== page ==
A6 November 16 - 22, 2006 · The Epoch Times · Business NEW YORK (Reuters) 4Bank of America Corp., whose intro- duction of free online stock trad- ing last month roiled the brokerage industry, expanded the program to seven mid-Atlantic and Southeast states, and said it is speeding up the program 9s nationwide introduc- tion. The program lets investors make up to 30 free online equity trades per month through Banc of Amer- ica Investment Services Inc. if they deposit at least $25,000 in Bank of America accounts.
It is intended to encourage peo- ple to do more business at the No. 2 U.S. bank, which operates more than 5,700 branches.
Bank of America introduced the program in the U.S. Northeast last month. Monday 9s expansion ex- tended the program to Alabama, the District of Columbia, Florida, Georgia, Maryland, North Caro- lina, South Carolina, and Virginia.
cThe process is moving quicker than we originally planned, largely because of the strong market de- mand we 9ve seen, d spokesman Jon Goldstein said. He declined to say how much business the bank is at- tracting with the offer. The Charlotte, North Carolina- based bank now expects to com- plete the nationwide roll-out in early ... more. less.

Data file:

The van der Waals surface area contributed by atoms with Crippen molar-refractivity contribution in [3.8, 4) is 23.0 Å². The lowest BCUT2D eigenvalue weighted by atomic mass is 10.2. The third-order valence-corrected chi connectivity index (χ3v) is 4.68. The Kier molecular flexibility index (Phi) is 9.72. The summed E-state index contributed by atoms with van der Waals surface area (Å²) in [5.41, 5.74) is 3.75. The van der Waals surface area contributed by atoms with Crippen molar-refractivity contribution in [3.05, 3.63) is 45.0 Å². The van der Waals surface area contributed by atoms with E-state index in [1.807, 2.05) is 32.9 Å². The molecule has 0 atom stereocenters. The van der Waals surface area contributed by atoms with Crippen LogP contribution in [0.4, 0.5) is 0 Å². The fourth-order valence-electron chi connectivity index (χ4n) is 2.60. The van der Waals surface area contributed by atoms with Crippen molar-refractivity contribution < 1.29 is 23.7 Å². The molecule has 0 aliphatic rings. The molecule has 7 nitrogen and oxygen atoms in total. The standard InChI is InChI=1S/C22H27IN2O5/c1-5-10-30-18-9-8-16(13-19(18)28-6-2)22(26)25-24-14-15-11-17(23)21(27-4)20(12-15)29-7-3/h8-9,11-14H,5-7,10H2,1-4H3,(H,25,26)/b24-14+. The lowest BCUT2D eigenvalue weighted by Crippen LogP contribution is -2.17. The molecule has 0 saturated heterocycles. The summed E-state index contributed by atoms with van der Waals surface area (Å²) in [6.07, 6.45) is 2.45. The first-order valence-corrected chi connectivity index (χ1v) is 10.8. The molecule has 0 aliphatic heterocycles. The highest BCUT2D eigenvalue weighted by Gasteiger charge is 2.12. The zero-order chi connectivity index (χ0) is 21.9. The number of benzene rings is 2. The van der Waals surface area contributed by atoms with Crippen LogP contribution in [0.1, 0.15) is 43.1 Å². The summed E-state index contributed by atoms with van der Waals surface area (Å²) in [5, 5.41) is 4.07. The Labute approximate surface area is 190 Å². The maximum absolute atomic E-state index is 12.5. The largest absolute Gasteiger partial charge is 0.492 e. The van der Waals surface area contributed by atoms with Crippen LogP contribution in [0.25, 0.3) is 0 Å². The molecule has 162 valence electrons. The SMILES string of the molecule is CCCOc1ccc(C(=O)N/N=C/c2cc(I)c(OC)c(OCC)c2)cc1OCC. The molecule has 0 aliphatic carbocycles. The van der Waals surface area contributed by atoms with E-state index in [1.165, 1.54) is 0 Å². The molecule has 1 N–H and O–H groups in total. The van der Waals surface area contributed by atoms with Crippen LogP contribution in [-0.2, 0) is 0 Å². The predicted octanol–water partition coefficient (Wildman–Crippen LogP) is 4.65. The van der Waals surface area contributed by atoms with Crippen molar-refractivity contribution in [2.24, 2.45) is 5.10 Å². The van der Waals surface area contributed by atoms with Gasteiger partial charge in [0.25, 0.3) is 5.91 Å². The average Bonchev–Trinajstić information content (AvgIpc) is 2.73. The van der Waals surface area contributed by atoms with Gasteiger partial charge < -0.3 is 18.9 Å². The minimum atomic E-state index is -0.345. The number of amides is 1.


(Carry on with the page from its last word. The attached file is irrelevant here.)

2007.<br><br> It previously expected to complete the roll-out next spring. The bank has about 1.6 million bro- kerage customers. Rivals have not raced to match Bank of America 9s lowered fees.<br><br> The surprise October 11 launch of the program sent shares of rivals such as Charles Schwab Corp., E*Trade Financial Corp., and TD Ameritrade Holding Corp. down several percent that day. NEW YORK (Reuters) 4Gannett Co.<br><br> Inc., the largest U.S. newspaper company, and Maurice Greenberg, the former chairman of the insur- ance giant American International Group, are each considering bids for Tribune Co., according to me- dia reports. After putting in a bid for the whole company, Gannett execu- tives visited Tribune 9s Chicago headquarters to hear management 9s presentations, the Chicago Tribune and Los Angeles Times 4both Tribune papers 4reported over the weekend.<br><br> The New York Times reported last Monday that Greenberg too is considering a bid for Tribune and has been reaching out to invest- ment bankers and lawyers about pursuing an offer. Greenberg has also expressed interest in pursuing The Boston Globe, owned by the New York Times, and Dow Jones, publisher of the Wall Street Journal. Gannett 9s pursuit of Tribune forms part of an already crowded Keld of suitors, which includes several groups of private equity Krms.<br><br> Asked about Greenberg 9s interest in Tribune and other newspapers, a spokesman for the former execu- tive told Reuters that cGreenberg is exploring several options regarding media companies. d A Tribune spokesman declined to comment. A spokeswoman for Gannett, publisher of USA Today, also declined to comment. Tribune, with a market value of about $8 billion, is trying to sell itself against the background of weak Knancial results, an uncer- tain future, and pressure from the Chandler family, a major share- holder.<br><br> Tribune assets also include New York 9s Newsday and the Chicago Cubs baseball team. Its shares rose 48 cents, or 1.5 percent, to $32.39 in trade on the New York Stock Exchange. Since opening the bidding pro- cess, Tribune has reached out to several media groups, including Gannett, Hearst Corp., and Dean Singleton 9s MediaNews Group Inc., the Wall Street Journal reported last Sunday, citing people familiar with the matter.<br><br> The company also has been in contact with News Corp., which is interested in Newsday in New York, the Journal said. MediaNews had informal dis- cussions with Tribune about some of its assets, such as the Hartford Courant and the Stamford Advocate in Connecticut, but hasn 9t had any meetings with the company, the Journal said, citing one person fa- miliar with the matter. Bank of America Speeds Up Free Online Trading FREE TRADING: Bank of America is expanding its program to let investors make up to 30 free online equity trades per month.<br><br> Mario Tama/Getty Images Gannett, Greenberg Considering Tribune Bids SINGAPORE (Reuters) 4When fund manager Winson Fong visits corporate headquarters, he looks out for swanky ofKces and Lashy cars to see if the company is wasting money instead of enriching its shareholders. Poor corporate management, espe- cially by Chinese companies listed in Singapore, is a hot topic in the city- state following a slew of accounting problems cThere was a time when I passed through a car park, and I found all these sports cars, Porsches and Ferraris, d said Fong, SG Asset Management 9s chief investment ofK- cer, adding that the sight put him off investing. This kind of leg work is needed to weed out bad apples among Singapore 9s listed China plays.<br><br> Shares of these companies have out- performed the market, but some have plummeted in the wake of account- ing scandals or executive upheavals. More than 100 Chinese Krms have found their way to Singapore, giving the Singapore Exchange a welcome boost to its proKts. Listing and mem- bership fees jumped 50 percent to S$33 million to make up 8 percent of revenues for the year ended June 30.<br><br> China stocks have performed better than the overall market. The average, unweighted gain for Singapore-listed China plays this year is 32 percent, compared with a rise of 17 percent for the Straits Times Index. But there are risks, too.<br><br> On Tuesday, trade in shares of China-based cable-maker Hengxin Technologies was suspended after a local paper reported a civil suit Kled against its head in a Chinese court over a now-defunct Krm he once managed. cThe issue is somewhat worrying because investors are not clear about the situation at Hengxin, d Daiwa SB Investments Fund Manager Steven Lim. 8Bad Apples 9 cBecause of previous incidents, in- vestors are more aware of the risks of investing in China-based companies, but that is not to say Singapore com- panies have not had their fair share of accounting and management prob- lems.<br><br> It 9s always a matter of separat- ing the good apples from the bad, d Lim added. China Food Industries Ltd., which runs pig farms and distributes pork and animal feed, shocked investors last month when it said that an audit by Ernst & Young had cast cserious doubts on the accuracy, credibility, and reliability d of the accounting en- tries at a Chinese unit, while another had inLated proKts. The Hengxin and China Food hiccups come in the wake of a spate of bad publicity for Bio-Treat Technology Ltd., a China-based biotech waste treatment Krm with a $290 million market cap.<br><br> The former market darling 4it had cbuy d calls from Krms such as Merrill Lynch, which said it was a cgem d in China 9s water treatment sector 4re- ported a surprise 42 percent drop in full-year net proKt on August 29. Then Bio-Treat said it had found cmaterial differences d in the revenue and cost of sales items in its Knancial statements. cIf you buy a Chinese company, there is always a question mark, d said UOB Kay Hian director Chan Tuck Sing.<br><br> cThe issue of governance and accounting transparency is al- ways there. d China-linked IPOs are usually priced with single-digit to low dou- ble-digit price/earnings ratios to reLect the risk, bankers said. The Straits Times Index, by contrast, trades at about 15 times forward earnings. Gate Keeper The biggest scandal was China Aviation Oil Corp.<br><br> Ltd. (CAO), which in 2004 lost $550 million in a botched bet on oil prices. CAO shares resumed trading in March and have fallen about 23 percent since, but the resumption at least closed a chapter on Singapore 9s worst Knancial di- saster since the collapse of Barings bank.<br><br> Some analysts say the Singapore Exchange could help improve gover- nance by holding investment banks accountable for the quality of Krms they bring to market. cThere is a stronger gate-keeping role they can play, d said Jamie Allen of the Asia Corporate Governance Association. SGX last year barred Westcomb Capital Pte.<br><br> Ltd. 4an issue manager and underwriter 4from submitting IPOs for three months after some of the Krms that it brought to market, including Yaan Security Technology, Sinobest Technology Holdings, and Daka Designs had proKt warnings shortly after listing. The SGX said it has tightened its listing rules: Krms must now state the name of their issue managers in all company announcements for two years after their market debut, and at least two of their independent di- rectors must be Singapore residents, compared to one previously. Even so, analysts say investors have to learn to assess each Krm on its own merit.<br><br> cYou have to do everything, un- derstand the policy, understand the history, understand China, know the people. It 9s like you are going to marry somebody, d said Yang Liu, who runs $1 billion of China funds as managing director of Atlantis Investment Management in Hong Kong. Singapore 9s China Stocks Can Deliver Nasty Surprises REALITY CHECK: Chinese stocks have enjoyed positive gains recently, but some companies have plummeted in the wake of accounting scandals or executive upheavals.<br><br> AFP/AFP/Getty Images FOR SALE: The Los Angeles Times building in Los Angeles, Calif. Tribune Co., the parent of the Los Angeles Times and Chicago Tribune, has been the target of recent takeover rumors. David McNew/Getty Images Wal-Mart Further Cuts U.S.<br><br> Toy Prices LOS ANGELES (Reuters) 4Wal- Mart Stores Inc. said on Tuesday it would further cut prices on toys and games in its fourth set of mark- downs aimed at spurring sales growth during the crucial holiday season. Previously the company had re- duced prices in categories including electronics and home appliances in the face of sluggish sales.<br><br> Wal-Mart, which said the latest markdowns bring the total number of discounted toys to over 150, has been trying to reinvigorate growth after back-to-back months of disap- pointing sales. The company 9s more fashionable apparel line Metro 7 has not been a hit with shoppers, while remodeling projects have disrupted hundreds of U.S. stores.<br><br> U.S. Automakers Say Action Needed on Weak Yen WASHINGTON (Reuters) 4The chief executives of General Motors, Ford Motor and Chrysler Group said on Tuesday they discussed several competitive concerns with President George W. Bush during an hour-long meeting in the Oval OfKce.<br><br> cWe told the president that we are very willing to make difKcult deci- sions to transform our businesses to compete successfully, but we are not in a position to counter the ef- fects of an excessively weak yen. cWe asked the president to take action to address the weak yen, d the companies said in a joint statement issued after the meeting. Odds of a Fed Hike/Cut Roughly Balanced, Poole Says WILMINGTON, Delaware (Reuters) 4Federal Reserve Bank of St.<br><br> Louis President William Poole said on Tuesday that the odds of another rate hike were about the same as a rate cut, but he felt the current policy position was cabout right. d cInLation expectations are well controlled ... I believe that the out- look for Fed policy is roughly sym- metrical. I can imagine data com- ing in that would make me want to tighten policy.<br><br> And I could imagine data coming in that would lead me to believe that we ought to be eas- ing policy, d he told reporters after delivering a speech to the Chartered Financial Analysts Society of Philadelphia. cWould I like to see the inLation rate lower? Yes.<br><br> And if all the infor- mation taken together ... suggests that we are not making progress, I will be among those who will push for a tighter policy, d he told report- ers. cBut given the lags in the pro- cess, given the inherent uncertainty in this situation, it seems to me our policy stance is about right, and obviously, if I thought otherwise, I would have dissented at the last meetings, d said Poole, who is a vot- ing member of the Fed 9s policy-set- ting committee, Business Digest Publisher of Chicago Tribune and Los Angeles Times is on the auction block<br><br>